"As a telephone clerk, I sat in a little room. There was, I guess, two teletypes, typewriters and then, I wore a headset and I typed in. People would phone in and give formal telegrams, and I would write them out. "
As a telephone clerk, I sat in a little room. There was, I guess, two teletypes, typewriters and then, I wore a headset and I typed in. People would phone in and give formal telegrams, and I would write them out. Then we wrote them out all in large letters, capitalized letters. So I did that for, that was my main job, you know, when during the days if I was there.
[I] worked the daytime shift and then… well, the night-time shift there wouldn’t be quite so many of them… But they progressed up, of course, in work and starting out as a private and then going up the ladder to corporal. And, well, at the very end, I was doing Ruth Bergstrom’s* job, you know, partly because she had left. So I worked right there until, well, August of 1946, and the war was over. Repatriation. We had millions of telegrams come through. Come in off teletypes and off, you know, over the machines. And again the ones that would come in ’cause everybody that came back on ships and everything, they were coming, I guess, to Ottawa, Ottawa area, would come through our office.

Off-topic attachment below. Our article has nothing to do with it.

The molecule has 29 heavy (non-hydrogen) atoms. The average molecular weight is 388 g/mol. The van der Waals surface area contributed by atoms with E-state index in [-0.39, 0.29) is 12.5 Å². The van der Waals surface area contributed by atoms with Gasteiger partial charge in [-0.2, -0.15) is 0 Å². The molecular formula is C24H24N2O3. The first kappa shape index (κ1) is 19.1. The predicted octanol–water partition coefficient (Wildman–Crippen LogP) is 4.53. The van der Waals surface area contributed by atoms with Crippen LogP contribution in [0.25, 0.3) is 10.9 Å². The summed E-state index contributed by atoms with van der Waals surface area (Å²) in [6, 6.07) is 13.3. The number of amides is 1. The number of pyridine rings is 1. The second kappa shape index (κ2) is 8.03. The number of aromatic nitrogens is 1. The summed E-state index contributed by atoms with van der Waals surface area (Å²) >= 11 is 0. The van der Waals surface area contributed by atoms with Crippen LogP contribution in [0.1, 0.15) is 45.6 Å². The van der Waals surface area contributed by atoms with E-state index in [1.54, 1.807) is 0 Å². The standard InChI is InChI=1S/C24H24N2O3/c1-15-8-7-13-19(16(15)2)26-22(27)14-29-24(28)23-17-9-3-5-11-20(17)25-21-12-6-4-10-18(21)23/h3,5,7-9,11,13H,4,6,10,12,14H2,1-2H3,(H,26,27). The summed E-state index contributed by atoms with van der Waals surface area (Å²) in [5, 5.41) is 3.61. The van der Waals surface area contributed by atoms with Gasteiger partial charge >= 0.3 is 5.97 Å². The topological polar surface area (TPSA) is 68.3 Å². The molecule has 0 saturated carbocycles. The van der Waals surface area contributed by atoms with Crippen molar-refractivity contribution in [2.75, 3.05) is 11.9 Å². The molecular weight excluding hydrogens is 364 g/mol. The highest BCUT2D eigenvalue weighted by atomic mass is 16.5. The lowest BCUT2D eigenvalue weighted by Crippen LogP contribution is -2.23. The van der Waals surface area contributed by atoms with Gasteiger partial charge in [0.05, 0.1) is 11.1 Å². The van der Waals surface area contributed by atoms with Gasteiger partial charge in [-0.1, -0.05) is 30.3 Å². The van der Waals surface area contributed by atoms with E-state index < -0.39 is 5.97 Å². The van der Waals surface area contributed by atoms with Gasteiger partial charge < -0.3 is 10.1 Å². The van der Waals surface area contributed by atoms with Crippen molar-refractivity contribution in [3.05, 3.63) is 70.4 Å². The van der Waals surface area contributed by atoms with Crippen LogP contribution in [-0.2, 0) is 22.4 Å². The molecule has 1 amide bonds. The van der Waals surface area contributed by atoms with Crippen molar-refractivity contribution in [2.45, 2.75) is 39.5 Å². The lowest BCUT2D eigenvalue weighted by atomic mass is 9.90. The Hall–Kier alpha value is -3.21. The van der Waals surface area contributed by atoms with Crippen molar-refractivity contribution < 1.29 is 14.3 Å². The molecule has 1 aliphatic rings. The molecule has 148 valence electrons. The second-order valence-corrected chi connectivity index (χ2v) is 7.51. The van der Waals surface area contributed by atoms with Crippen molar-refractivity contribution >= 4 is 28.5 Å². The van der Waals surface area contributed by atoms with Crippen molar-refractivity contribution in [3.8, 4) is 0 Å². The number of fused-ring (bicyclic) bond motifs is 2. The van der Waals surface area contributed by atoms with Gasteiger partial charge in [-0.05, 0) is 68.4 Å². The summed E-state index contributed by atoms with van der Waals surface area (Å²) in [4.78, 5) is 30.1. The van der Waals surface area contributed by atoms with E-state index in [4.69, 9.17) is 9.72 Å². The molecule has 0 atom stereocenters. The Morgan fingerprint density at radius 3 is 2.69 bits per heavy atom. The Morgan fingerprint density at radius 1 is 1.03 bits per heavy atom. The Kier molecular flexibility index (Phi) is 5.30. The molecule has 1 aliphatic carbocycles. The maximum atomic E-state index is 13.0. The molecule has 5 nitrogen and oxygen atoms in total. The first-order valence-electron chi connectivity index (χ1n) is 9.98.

We had also in our section, we had to send out these telegrams to the different branches ’cause there was military intelligence in the building that we worked with, in, and [in] many different places situated all over the city. So we had to sort out these telegrams and get them to go to where they belonged. So that, that is primarily the work that I can remember.
*Ruth Bergstrom has also been interviewed for The Memory Project Archive.